George R. R. Martin's A Song of Ice and Fire doesn't need an introduction. It is also widely known among fans that Martin drew a lot of inspiration from history, for example the War of the Roses in England.

However, recently, I have been watching the Chinese TV series 三国 / Three Kingdoms (2010), which is based on the fourteenth-century Chinese novel 三国演义 / Romance of the Three Kingdoms by Luo Guanzhong. This novel is based on historical facts (obviously, with some poetic licence), namely the events at the end of the Han dynasty and the subsequent period of the Three Kingdoms.

The parallels between ASOIAF and Romance of the Three Kingdoms are impossible to ignore. In the Chinese novel, Cao Cao is a warlord who combines the ruthlessness of Tywin Lannister with the cunning of Littlefinger. In fact, the Chinese equivalent of "speaking of the devil" is, "speak of Cao Cao, and there he is". Liu Bei is an honourable man, just like Ned Stark, but he manages to survive longer than Cao Cao. His adviser Zhuge Liang is also known 伏龍 or Crouching Dragon and sometimes makes creative use of fire (so there you have your "dragon"). And people see similarities between the Battle of the Red Cliffs and the Battle of Blackwater Bay.

You can find discussion of parallels between the two novels in several places, e.g. The Cultural Exchange Episode 01: Game of Thrones VS Romance of the Three Kingdoms (though some of the parallels sound a bit forced, e.g. between Red Cliff and the Red Keep) and the Reddit thread A comparison of "A Song of Ice and Fire" and "Romance of the Three Kingdoms". Similarities were also briefly mentioned in an answer on SciFi Stack Exchange, where the person who wrote that answer makes the following claim:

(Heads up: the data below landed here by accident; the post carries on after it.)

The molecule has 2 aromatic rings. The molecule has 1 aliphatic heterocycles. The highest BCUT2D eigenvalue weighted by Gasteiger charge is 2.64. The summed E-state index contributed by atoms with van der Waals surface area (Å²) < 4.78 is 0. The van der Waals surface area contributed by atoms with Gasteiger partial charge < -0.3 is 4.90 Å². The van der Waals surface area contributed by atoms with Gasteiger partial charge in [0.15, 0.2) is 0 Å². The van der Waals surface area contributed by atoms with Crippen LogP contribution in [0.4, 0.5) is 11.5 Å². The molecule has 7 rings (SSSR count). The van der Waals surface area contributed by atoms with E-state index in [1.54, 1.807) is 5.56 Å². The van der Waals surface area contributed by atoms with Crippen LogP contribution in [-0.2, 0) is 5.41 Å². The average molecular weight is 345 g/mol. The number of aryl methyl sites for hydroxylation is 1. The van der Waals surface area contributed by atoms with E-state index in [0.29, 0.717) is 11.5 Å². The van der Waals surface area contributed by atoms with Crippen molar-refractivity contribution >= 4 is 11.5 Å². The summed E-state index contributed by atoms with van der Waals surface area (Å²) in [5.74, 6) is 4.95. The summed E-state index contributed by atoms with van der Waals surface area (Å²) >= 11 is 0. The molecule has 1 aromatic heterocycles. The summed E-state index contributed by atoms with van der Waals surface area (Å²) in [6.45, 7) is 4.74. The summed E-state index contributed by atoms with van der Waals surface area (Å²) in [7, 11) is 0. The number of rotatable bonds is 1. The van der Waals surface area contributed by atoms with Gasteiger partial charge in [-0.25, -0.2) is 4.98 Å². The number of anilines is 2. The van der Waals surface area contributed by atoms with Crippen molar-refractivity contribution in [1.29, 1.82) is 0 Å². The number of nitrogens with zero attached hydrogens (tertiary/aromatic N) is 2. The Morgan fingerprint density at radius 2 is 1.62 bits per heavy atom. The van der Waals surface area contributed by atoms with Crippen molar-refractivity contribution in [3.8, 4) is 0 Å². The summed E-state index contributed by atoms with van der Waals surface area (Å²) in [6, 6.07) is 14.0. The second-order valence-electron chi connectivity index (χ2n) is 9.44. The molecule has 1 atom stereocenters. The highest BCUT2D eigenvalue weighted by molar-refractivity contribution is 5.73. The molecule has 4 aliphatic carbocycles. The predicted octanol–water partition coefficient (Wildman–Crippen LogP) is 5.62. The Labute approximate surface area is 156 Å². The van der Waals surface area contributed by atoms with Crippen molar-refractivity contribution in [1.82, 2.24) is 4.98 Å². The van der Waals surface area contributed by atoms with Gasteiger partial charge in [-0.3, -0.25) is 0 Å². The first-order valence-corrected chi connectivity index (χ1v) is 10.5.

Lastly.. Martin admits to being a big fan of the ROTK video game and its sort-of predecessor Bandit Kings of Ancient China.

That statement has no source, so I would like to know when and where George R. R. Martin said that he is a fan of that video game and whether he also read Romance of the Three Kingdoms.

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    I highly doubt it, GRRM has said on occasions he didn't base the Wall off of the Great Wall of China for various reasons but the main one being he's never been to China. If he didn't use such an obvious inspiration for the Wall I doubt he used a book of which most of the parallels you've outlined here sound forced. Jan 30, 2019 at 9:22
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    @TheLethalCarrot The Great Wall of China is totally irrelevant to my question. For most of Chinese history, there was no wall up in the north, and the Romance of the Three Kingdoms is about internal power struggles.
    – Tsundoku
    Jan 30, 2019 at 9:57
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    It's a relevant point because he tells us about GRRM's Chinese inspirations. Jan 30, 2019 at 9:58
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    @TheLethalCarrot My question is specifically about the Romance of the Three Kingdoms, which is fiction, not about Chinese history.
    – Tsundoku
    Jan 30, 2019 at 9:59
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    I know, but whether it is Chinese history or Chinese literature the point holds true. GRRM has had no Chinese inspiration that I know of for the main course of the books. Jan 30, 2019 at 10:02